Featured in this article:
  • Macau's suppliers are turning to other markets
  • Restrictions from China and Covid issues affecting supply chains
  • Demand boom for casino tech in Singapore and Indonesia

4 Minute Read

The Macau Zero Covid policy is affecting casino suppliers

As though Macau’s casino industry wasn’t threatened enough by new regulations coming from mainland China, there is now a very real concern that suppliers will turn away from the region due to the Zero Covid policy.

The six big casino operators in Macau – Galaxy Entertainment (0027.HK), Melco Resorts, SJM Holdings (0880.HK), Sands China (1928.HK), Wynn Macau (1128.HK), MGM China (2282.HK) – have endured months of tumult since coronavirus first reached their doors back in spring 2020.

Since then, the casinos have lost billions of dollars combined, have implemented wide-ranging Covid protection systems, opened and closed and opened again, and supported workers through the worst of the lockdowns.

But now there is a new challenge facing the likes of Wynn and MGM: a lack of supplies.

Macau Zero Covid

Macau has endured a number of lockdowns in recent months in its battle against Covid

What’s Happening In Macau?

According to Bloomberg, companies that provide Macau with the gaming machines and card tables that make the region such an attractive tourist hotspot are losing interest.

One case in point is Light & Wonder Inc., which provides casino equipment and which is relocating its expatriate staff to the Philippines. Another Japanese company is moving its employees to the Philippines and Singapore.

It is also reported that said Japanese company – which is not named – has moved “half of its inventory out of Macau due to supply-chain challenges”.

The problem, it seems, is that Macau’s casinos just aren’t buying any new equipment. A recent stipulation that fresh licensing agreements will restrict the number of games machines in the industry is an example of why suppliers are turning away from Macau.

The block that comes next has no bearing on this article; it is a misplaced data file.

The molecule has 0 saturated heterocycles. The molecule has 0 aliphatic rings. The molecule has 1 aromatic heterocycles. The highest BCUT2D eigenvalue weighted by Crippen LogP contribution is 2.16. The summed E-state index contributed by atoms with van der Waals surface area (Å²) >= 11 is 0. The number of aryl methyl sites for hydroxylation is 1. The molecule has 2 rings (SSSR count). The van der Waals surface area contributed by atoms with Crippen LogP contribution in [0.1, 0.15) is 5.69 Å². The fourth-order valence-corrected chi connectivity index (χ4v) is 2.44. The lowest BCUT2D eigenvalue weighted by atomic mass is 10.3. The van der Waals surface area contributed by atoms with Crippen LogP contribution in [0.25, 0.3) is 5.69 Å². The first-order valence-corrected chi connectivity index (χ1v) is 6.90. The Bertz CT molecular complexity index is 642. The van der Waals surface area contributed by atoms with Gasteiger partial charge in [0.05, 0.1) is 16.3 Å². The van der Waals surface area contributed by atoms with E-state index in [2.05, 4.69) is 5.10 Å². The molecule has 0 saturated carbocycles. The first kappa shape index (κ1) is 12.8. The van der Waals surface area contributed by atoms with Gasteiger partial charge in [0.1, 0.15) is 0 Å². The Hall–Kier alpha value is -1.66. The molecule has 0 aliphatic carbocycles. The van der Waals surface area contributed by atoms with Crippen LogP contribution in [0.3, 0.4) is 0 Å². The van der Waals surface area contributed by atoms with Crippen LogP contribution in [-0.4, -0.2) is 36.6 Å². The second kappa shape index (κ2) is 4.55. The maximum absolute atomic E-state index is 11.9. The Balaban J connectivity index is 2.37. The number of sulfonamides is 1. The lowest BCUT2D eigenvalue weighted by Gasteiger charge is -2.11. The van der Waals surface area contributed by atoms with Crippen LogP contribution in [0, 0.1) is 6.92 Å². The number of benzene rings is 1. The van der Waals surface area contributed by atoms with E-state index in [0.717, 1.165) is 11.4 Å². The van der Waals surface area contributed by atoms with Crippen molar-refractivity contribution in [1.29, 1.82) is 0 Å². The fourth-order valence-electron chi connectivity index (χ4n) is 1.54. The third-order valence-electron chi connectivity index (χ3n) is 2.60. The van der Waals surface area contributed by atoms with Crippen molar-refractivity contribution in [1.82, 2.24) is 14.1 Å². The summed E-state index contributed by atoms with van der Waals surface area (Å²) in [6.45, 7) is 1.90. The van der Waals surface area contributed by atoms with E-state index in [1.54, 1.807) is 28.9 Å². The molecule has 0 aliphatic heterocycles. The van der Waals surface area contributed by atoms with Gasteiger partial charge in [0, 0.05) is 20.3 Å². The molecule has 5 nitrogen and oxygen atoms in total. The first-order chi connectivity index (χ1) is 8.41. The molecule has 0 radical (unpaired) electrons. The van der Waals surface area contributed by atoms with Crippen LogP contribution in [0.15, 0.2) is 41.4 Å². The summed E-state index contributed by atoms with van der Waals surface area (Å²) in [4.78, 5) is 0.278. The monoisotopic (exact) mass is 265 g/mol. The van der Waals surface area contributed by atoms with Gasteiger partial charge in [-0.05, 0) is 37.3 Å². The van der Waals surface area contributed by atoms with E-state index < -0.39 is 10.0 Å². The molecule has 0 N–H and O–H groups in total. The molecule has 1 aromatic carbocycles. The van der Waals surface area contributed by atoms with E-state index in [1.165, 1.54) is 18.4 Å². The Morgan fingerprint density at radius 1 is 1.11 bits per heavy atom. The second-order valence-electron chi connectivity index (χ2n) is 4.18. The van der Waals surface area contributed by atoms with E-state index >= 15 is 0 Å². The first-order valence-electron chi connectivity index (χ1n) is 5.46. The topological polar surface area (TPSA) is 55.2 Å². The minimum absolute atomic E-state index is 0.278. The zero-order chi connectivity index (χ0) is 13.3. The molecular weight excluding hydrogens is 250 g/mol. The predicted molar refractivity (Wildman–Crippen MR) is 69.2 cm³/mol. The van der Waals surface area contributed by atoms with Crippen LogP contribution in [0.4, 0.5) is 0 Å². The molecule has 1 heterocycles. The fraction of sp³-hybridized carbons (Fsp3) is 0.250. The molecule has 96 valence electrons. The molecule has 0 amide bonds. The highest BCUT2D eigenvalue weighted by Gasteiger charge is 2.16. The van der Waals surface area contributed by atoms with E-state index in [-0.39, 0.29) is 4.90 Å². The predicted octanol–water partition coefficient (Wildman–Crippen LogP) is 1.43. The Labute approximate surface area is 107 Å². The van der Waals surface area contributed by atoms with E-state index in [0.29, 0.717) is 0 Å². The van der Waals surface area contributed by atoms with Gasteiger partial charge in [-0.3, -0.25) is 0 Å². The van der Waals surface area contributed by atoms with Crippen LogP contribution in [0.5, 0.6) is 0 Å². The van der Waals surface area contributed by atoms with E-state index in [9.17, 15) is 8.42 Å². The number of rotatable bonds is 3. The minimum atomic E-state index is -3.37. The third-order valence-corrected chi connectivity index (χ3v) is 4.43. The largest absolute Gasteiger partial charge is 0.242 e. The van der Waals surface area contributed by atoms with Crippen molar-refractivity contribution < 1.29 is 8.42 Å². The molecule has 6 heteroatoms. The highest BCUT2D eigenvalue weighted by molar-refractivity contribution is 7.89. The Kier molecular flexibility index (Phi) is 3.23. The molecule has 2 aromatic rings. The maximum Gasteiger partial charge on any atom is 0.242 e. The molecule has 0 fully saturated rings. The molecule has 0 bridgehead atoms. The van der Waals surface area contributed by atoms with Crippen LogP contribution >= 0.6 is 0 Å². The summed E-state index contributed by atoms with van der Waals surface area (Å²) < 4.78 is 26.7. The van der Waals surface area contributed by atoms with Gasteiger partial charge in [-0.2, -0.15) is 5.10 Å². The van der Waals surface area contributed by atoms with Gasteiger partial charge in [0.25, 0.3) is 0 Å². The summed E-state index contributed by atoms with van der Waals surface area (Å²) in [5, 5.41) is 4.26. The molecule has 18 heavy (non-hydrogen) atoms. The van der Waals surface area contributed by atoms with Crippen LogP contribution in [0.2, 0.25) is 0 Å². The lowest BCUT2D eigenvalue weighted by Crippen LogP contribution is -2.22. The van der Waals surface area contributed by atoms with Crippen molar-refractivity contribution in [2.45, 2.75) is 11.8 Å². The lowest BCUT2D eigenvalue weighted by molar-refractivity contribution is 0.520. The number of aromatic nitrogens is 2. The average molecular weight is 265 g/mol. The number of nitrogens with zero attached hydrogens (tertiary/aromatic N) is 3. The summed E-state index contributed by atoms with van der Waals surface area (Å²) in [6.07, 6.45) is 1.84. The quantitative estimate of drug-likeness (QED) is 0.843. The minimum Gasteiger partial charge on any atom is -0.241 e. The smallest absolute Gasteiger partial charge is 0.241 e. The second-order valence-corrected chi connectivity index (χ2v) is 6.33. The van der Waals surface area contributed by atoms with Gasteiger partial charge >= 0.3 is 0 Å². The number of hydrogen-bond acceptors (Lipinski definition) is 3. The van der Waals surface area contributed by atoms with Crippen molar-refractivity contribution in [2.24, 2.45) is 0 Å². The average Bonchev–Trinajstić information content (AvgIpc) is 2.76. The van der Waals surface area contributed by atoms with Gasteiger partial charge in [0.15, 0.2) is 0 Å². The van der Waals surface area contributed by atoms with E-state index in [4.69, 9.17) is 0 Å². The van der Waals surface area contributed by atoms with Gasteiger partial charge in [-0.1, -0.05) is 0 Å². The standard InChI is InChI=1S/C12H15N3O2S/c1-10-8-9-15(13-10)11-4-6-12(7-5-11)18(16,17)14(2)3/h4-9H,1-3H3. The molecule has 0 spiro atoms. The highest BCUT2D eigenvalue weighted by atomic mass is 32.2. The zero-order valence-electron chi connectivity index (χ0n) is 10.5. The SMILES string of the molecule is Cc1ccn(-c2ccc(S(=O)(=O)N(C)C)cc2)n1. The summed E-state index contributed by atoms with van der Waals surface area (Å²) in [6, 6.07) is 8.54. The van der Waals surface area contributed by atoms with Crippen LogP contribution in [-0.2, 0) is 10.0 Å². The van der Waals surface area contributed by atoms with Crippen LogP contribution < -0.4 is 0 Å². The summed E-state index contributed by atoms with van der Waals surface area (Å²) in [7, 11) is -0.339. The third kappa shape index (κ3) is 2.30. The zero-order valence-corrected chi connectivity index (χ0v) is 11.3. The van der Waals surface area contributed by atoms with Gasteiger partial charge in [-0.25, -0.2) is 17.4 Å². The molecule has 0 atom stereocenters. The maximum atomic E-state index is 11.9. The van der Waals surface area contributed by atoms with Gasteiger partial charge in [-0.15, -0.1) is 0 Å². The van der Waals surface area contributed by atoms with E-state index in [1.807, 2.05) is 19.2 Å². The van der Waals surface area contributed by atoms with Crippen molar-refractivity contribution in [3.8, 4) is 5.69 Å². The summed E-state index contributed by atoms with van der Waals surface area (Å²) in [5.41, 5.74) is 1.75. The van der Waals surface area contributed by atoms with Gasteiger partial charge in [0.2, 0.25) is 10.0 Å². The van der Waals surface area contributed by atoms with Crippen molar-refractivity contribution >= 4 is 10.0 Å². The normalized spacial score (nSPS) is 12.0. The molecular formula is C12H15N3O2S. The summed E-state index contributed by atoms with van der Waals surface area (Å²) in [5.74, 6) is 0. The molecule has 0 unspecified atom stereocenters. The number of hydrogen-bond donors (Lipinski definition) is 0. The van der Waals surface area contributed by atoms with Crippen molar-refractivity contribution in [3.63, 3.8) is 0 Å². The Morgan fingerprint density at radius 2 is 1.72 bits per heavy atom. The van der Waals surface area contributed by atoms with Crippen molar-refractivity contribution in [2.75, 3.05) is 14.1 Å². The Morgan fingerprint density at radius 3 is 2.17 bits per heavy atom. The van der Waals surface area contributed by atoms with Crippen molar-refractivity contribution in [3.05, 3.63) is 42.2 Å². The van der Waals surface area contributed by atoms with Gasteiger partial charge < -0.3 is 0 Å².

Zero Covid To Blame

Instead, suppliers are looking to the burgeoning casino environments of Singapore and the Philippines to offer their wares.

“Singapore and the Philippines are growing exponentially,” said Macao Gaming Equipment Manufacturers Association Chairman Jay Chun. “Macau has already lost its shine.”

China’s stand on Covid appears to be to blame. It is reported that, since the pandemic, China’s travel bans have effectively choked any casino tourism in the region. An industry that generated $36bn a year has suffered a major loss of income, visitor numbers, hotel bookings and everything else that goes with it.

Right now visitors can travel to Macau. But they must isolate for seven days in mainland China first and test negative against Covid for 10 days before entering the territory. That has put off practically all international tourists.

And with it, casinos aren’t buying new machines, repairing current ones or significantly revamping their entertainment offerings.

Looming Problem For Macau

The turning away of suppliers from Macau may not last long. After all, if the government relaxes Covid rules and agrees to the 10-year licenses each of the six casinos have recently applied for, then life could feasibly return to something like normal soon.

But even then, China wants Macau to be less reliant on Chinese players and instead attack foreigners from the likes of Japan, Singapore, Malaysia and Australia.

That is going to be difficult if their main suppliers are now based in these competitive markets, which are expected to rapidly expand their casino operations over the next decade.

Macau still hopes to rebrand itself as a family entertainment destination – just as Las Vegas has done over the past two decades. Building more hotels, aquariums, theme parks, etc will attract tourists – so long as they can get into the region.

Cheng says “the Macau of old is a thing of the past” and that there will soon be a push to boost slot machine use. Currently 5% of Macau’s casino income comes from slots, compared to 50% in Vegas.

But suppliers are wary that China’s recent slot machine regulations, which includes costly new software that developers must adhere to, make it worthwhile. Instead, they may choose to focus on the South Asian Peninsula instead.

It’s a difficult balancing act that Macau is yet to solve.

Joseph Ellison

Joseph is a dedicated journalist and horse racing fanatic who has been writing about sports and casinos for over a decade. He has worked with some of the UK's top bookmakers and provides Premier League soccer tips on a regular basis. You'll likely find him watching horse racing or rugby when he isn't writing about sport.

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